The second tab provides a user centric view. From this tab you can view User activity. What you do is specify the user and the time period, then ObserveIT shown activities within the chosen time-frame. Just as with the Server tab you can audit based on activities (per logon) or per accessed item/application. I think of this second tab as the User Diary
There is third tab for Reports, here you can filter the recorded sessions on time period, user, server and/or application. This last option uses keywords to find an activity.
ObserveIT’s unique feature is that it captures metadata; the advantage is that you can home in on a particular time-frame without having to replay the whole ‘Movie’. Using the metadata, you can simply expand a recorded session and immediately get to the exact point in time where the user did the deed. This saves a lot of time if you know what event you are looking for. ObserveIT can also export any recording to a single executable, thus the evidence can be viewed by other people, such as line managers, who are not authorized to use the ObserveIT console.
Besides manually looking for recordings, ObserveIT also has a context-sensitive search inside the database; this is invaluable in finding all the instances where the same application accessed. All you need to see the browser window is press the F12 key. This technique is handy as a troubleshooting tool, and also to view configuration history for the application you’re interested in.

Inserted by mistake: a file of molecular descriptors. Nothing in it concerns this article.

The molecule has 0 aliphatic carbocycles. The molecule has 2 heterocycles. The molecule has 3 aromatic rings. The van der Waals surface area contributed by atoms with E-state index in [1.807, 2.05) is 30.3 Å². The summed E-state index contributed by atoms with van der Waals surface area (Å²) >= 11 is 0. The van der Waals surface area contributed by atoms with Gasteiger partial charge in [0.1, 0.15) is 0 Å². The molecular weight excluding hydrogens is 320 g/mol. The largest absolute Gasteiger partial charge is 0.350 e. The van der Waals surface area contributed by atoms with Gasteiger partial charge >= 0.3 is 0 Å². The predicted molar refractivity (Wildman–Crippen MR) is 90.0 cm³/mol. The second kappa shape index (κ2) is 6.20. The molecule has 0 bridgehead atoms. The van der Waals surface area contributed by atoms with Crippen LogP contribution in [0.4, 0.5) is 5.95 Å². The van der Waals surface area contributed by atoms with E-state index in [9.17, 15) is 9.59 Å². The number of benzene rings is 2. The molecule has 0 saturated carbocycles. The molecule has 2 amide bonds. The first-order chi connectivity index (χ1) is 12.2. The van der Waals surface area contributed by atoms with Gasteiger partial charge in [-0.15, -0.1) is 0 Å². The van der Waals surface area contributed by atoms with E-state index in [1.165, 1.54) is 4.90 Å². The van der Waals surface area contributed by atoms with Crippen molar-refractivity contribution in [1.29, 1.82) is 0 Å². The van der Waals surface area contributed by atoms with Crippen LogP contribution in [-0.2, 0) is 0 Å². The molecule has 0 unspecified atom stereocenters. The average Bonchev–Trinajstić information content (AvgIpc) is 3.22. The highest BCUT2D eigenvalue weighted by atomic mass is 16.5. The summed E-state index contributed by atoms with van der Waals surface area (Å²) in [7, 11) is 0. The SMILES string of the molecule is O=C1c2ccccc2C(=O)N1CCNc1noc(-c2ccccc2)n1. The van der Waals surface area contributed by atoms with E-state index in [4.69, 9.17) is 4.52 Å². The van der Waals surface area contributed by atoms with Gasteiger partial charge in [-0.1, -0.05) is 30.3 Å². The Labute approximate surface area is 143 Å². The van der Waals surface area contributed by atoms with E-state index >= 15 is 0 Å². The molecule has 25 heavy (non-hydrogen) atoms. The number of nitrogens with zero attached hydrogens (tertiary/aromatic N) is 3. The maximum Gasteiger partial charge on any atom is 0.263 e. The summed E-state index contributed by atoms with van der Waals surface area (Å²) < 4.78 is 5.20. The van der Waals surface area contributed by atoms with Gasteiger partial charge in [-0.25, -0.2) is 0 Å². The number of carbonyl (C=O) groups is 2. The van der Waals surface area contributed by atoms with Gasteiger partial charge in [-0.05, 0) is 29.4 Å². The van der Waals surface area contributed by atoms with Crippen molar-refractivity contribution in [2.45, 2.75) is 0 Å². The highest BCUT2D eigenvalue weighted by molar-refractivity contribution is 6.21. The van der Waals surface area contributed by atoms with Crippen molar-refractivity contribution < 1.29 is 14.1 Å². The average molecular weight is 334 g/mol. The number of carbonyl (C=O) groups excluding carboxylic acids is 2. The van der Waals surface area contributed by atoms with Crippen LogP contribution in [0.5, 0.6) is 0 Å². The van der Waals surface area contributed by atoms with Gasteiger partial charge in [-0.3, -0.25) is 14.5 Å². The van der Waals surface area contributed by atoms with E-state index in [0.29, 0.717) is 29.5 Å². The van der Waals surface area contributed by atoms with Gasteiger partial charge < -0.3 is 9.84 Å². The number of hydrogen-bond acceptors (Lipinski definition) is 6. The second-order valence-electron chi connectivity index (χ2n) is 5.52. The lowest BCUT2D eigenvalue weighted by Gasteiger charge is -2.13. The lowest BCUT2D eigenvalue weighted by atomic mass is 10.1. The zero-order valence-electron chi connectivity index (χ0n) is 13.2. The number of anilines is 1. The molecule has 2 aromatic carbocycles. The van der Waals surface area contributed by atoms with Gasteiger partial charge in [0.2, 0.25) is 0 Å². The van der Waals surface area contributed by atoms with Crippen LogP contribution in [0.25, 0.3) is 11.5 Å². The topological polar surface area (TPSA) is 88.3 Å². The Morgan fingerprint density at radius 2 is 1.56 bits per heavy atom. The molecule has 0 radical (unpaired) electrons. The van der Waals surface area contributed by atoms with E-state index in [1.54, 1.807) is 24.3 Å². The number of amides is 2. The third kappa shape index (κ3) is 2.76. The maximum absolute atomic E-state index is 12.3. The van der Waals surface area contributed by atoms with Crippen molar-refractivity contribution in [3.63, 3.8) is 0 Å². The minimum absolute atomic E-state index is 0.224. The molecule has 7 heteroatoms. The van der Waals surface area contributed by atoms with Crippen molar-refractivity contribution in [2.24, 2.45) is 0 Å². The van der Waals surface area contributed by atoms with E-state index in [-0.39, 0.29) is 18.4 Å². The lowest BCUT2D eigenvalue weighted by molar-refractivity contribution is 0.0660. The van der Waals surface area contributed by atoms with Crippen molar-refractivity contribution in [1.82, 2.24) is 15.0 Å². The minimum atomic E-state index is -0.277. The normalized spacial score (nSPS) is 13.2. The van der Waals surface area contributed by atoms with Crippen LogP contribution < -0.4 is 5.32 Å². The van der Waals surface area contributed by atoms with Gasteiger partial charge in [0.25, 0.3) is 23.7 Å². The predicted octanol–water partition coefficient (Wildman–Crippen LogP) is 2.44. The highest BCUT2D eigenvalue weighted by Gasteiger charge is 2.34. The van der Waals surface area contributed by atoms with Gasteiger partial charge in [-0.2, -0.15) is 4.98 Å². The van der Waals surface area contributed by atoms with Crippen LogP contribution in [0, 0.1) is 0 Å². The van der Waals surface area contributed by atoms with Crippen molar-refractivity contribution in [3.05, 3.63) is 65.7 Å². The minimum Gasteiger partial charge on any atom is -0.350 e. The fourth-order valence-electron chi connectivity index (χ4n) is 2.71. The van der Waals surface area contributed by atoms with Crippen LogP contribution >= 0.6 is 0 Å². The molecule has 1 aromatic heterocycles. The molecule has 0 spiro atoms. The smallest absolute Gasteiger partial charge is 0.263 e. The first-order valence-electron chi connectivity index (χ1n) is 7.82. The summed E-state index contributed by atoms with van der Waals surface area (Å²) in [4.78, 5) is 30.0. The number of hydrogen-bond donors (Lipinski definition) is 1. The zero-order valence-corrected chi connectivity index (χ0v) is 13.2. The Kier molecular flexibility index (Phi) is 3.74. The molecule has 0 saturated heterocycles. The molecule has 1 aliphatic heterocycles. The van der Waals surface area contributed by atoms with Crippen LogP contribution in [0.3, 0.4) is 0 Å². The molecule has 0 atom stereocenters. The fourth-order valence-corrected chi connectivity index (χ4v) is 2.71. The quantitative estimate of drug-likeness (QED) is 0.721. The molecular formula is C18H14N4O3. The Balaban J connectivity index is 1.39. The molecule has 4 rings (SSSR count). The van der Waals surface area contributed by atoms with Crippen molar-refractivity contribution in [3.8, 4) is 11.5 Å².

The Sticky Notes is another feature of ObserveIT. With sticky notes you can define a message which will be pop up when another person will access the same application/window. For example you can set a message that an option should not be enabled, because there are issues with that component. See a demonstration of ObserveIT
One very important part of ObserveIT is the internal audit option. For example, you can view which persons have viewed which recordings. A necessary option if you are looking to the privacy regulations.
Other management related features are available via the appropriate tab. For example, the Server Diary tab shows each installed software program together with its characteristics. Turning to the reports tab, you can create a report of which software was installed or uninstalled within a time period.
For a long time session recording has featured high on every network manager’s wish list. ObserveIT offers more than just session recording, because it has the ability to break down what was done, by whom. Through using ObserveIT you can not only record the users’ actions, for compliance and auditing, but also for root cause analysis.
- Download your copy of ObserveIT (Bottom right of screen)
- See a demonstration of ObserveIT
- Try a live hosted demo of ObserveIT
If you like this page then please share it with your friends